How Much Education Is Good?

A common demand of Greens and Leftists* in many conutries is that access to higher education should be eased so that wider parts of the population could enjoy it. Indeed, within inter-country comparisons of the quality of education systems, the share of young people enjoying higher education is seen as a positive variable (indicating, e.g., that the Polish educational system is, at least in one respect, better than its German counterpart). But is this a sensible view of education? Could it be that there is some optimal level of education (from the point of view of the society)? If yes: how much education is good? Continue reading

Don’t Force Neonazis to Go Underground

Today a somewhat off-topic post (unless you define sustainability in an extremely encompassing manner).

Recently, the German society has been shaken at its foundations. After two hardly known neonazis had committed joint suicide and a video made by them had surfaced, authorities have realized that at least 10 murders on foreigners (that were extensively covered by the media), committed since 1998, were not isolated acts of violence – they were a thoroughly planned and organized series of murders. The murderers called themselves the Nationalsozialistischer Untergrund (NSU) and were possibly supported by numerous individuals from the neonazi scene. Following this shock, another wave of calls to delegalize the NPD (Germany’s National-Democratic Party) unleashed. I ask myself: what for? Continue reading

Time for New Forms of Democratic Decision-Making

Democracy is in a crisis, at least in the so-called developed world. Peoples lose connection to their elected governments, and vice-versa. Elected representatives – the main institutional feature of modern parliamentary democracy – repeatedly show that they are unable to properly fulfill their duties. As a result, authoritarian and populist movements gain ground – Hungary is only the tip of the iceberg. So, maybe it is time to think about what democracy really is and whether the current institutional framework is still up to the needs of our time. Continue reading

Social Limits to Growth

There has been much talk and controversy about ecological limits to growth (in GDP or related measures), at the least since the famous Limits to Growth report to the Club of Rome was published in 1972. However, much less (if any) attention has been given to other possible sources of limits to growth. The reason is not that none have been identified – indeed, as early as 1976 Fred Hirsch, an Austrian-British economist, wrote his pathbreaking but largely ignored book on Social Limits to Growth, in which he pointed out to social scarcities that effectively impose limits on economic growth. He argued that so-called positional competition that is promoted by growth leads to ever more frustration within the allegedly ever better off society.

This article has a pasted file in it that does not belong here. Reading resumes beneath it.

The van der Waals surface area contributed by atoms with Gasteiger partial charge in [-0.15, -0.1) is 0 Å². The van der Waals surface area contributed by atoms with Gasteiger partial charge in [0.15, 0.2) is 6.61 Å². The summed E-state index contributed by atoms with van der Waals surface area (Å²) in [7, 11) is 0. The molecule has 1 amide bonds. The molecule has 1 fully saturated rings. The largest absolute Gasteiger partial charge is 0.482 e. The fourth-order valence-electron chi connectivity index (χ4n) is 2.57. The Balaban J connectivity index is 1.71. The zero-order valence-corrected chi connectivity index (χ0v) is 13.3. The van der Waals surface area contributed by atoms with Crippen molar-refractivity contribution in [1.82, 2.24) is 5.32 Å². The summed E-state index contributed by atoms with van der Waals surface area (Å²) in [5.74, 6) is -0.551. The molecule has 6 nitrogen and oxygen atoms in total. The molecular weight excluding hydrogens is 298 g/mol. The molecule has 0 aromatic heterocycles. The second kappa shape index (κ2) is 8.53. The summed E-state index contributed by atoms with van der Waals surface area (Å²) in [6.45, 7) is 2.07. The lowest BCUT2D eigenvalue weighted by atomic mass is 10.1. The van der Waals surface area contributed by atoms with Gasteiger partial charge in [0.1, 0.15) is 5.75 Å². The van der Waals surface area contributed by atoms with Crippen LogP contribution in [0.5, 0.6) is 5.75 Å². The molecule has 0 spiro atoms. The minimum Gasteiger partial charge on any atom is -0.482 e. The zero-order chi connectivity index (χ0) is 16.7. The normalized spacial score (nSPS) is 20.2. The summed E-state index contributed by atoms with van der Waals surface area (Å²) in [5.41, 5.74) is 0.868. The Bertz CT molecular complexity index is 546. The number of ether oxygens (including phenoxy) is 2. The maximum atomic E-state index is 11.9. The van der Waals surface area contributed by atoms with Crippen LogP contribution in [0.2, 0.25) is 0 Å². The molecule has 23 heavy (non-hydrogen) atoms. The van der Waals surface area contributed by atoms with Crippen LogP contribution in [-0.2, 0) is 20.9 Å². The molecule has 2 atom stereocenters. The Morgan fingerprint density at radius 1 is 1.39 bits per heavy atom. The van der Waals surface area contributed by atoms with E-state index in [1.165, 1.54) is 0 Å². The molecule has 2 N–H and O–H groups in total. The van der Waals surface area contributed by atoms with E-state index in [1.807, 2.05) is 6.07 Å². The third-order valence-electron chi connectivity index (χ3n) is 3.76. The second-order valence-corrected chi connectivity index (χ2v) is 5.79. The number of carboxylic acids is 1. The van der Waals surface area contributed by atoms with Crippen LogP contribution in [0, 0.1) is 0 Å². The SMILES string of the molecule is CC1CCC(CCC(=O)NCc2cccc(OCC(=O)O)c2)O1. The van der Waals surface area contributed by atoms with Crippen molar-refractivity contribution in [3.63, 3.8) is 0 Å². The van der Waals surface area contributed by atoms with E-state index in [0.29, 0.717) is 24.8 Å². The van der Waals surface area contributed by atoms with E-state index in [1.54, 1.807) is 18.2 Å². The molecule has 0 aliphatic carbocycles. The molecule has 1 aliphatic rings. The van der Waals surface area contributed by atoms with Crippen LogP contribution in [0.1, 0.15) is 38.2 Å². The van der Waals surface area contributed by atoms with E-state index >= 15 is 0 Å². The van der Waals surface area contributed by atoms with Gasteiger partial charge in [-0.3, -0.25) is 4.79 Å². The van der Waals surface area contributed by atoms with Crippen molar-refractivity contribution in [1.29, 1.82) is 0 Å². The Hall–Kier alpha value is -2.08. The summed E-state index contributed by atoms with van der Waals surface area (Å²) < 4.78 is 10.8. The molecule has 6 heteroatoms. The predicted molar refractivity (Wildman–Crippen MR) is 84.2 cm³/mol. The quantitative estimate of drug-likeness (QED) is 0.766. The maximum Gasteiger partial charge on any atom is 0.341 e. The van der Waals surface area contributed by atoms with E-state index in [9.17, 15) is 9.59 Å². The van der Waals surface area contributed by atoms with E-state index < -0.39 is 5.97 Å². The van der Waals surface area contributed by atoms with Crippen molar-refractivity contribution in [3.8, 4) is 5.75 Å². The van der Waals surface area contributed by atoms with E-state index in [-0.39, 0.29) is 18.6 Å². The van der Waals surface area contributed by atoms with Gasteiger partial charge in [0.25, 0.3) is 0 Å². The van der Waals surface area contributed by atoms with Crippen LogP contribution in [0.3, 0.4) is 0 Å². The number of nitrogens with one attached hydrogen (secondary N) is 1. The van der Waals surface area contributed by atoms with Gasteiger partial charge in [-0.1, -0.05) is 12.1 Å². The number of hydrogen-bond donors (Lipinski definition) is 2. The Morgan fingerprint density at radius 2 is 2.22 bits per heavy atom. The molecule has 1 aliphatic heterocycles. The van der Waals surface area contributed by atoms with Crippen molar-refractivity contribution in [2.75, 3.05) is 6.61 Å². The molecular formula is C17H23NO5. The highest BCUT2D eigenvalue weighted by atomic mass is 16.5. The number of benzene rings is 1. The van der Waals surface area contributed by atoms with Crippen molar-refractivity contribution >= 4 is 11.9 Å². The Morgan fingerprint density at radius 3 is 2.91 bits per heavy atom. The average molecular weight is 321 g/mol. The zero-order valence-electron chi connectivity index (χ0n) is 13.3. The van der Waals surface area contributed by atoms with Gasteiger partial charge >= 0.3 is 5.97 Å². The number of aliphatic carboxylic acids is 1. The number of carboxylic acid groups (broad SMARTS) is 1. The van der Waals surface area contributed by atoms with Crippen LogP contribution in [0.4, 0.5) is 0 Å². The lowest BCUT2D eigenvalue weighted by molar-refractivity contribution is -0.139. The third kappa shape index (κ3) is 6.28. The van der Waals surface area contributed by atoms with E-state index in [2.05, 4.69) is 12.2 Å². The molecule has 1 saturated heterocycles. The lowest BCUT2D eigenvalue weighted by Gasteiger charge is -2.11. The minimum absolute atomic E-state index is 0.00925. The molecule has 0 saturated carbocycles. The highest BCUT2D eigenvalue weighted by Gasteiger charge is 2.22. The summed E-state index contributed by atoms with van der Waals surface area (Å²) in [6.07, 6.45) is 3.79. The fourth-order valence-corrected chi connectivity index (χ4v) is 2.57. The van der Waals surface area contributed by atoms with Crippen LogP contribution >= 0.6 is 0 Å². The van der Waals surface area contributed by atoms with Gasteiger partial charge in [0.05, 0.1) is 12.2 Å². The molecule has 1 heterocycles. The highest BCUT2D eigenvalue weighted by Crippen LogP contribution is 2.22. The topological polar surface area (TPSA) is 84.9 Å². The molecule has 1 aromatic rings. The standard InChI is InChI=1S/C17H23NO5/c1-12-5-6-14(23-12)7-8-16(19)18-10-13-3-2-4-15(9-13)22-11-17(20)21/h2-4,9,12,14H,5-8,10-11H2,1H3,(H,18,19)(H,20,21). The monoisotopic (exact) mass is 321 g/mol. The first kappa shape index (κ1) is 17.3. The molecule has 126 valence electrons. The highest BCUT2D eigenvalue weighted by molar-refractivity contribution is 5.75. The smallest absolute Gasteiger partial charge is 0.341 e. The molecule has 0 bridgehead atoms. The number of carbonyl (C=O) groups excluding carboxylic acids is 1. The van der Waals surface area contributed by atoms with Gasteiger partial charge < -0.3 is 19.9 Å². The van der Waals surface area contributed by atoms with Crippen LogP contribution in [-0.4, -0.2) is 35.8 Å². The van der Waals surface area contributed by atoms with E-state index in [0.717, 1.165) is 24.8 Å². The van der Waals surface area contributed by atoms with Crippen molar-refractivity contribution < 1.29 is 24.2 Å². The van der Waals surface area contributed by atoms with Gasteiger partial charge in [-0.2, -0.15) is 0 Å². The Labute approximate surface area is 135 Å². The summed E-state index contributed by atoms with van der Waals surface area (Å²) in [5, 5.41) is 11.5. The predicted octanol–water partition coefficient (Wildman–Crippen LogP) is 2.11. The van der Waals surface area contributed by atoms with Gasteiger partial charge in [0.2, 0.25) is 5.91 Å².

Continue reading

The Postindustrial Society’s Dilemma

Many economists and commentators are celebrating the alleged advent of the postindustrial society – a society whose economy is based on the services sector, with industry playing a negligible role at most. Indeed, the economies of the United States and many European countries are already post-industrial – the secondary sector (i.e., industry) accounts for about one-fourth of GDP in these countries, while services account for more than two-thirds. However, the recent (and still not overcome) crisis has shown that a postindustrial society has problems of its own. In an illuminating article a Polish journalist describes the postindustrial society’s dilemma – and since I cannot expect all of my blog’s readers to understand Polish, I shall summarize the article in what follows. Continue reading

Is Europe’s Population Problem Really One?

One of the biggest challenges currently facing many European countries (as well as, e.g., Japan) seems to be the contraction of its population – i.e., exactly the opposite of what is the problem globally. When you ask a politician or an economist, or a demographer, you will be told that this challenge is a really daunting one – it calls into question one of the foundations of European wealth, the welfare state. However, tough as the demographic overthrow is in the short to middle run and seen locally, it is worthwhile to ask whether it is in the long run and when a global view is taken, too. Continue reading

London Calling 2011

Last week London (among other British cities) faced a wave of terrible riots. Excited by the death of a minor criminal, they ended after 5 deaths, numerous injuries, 2000 arrests, and over £200 million worth of material damages. The riots have shown us that what sociologists thought possible in “failed states” only is thinkable in rich countries as well – chaos, looting, widespread violence… And all that without any political or social demands involved. A complete loss of control. Continue reading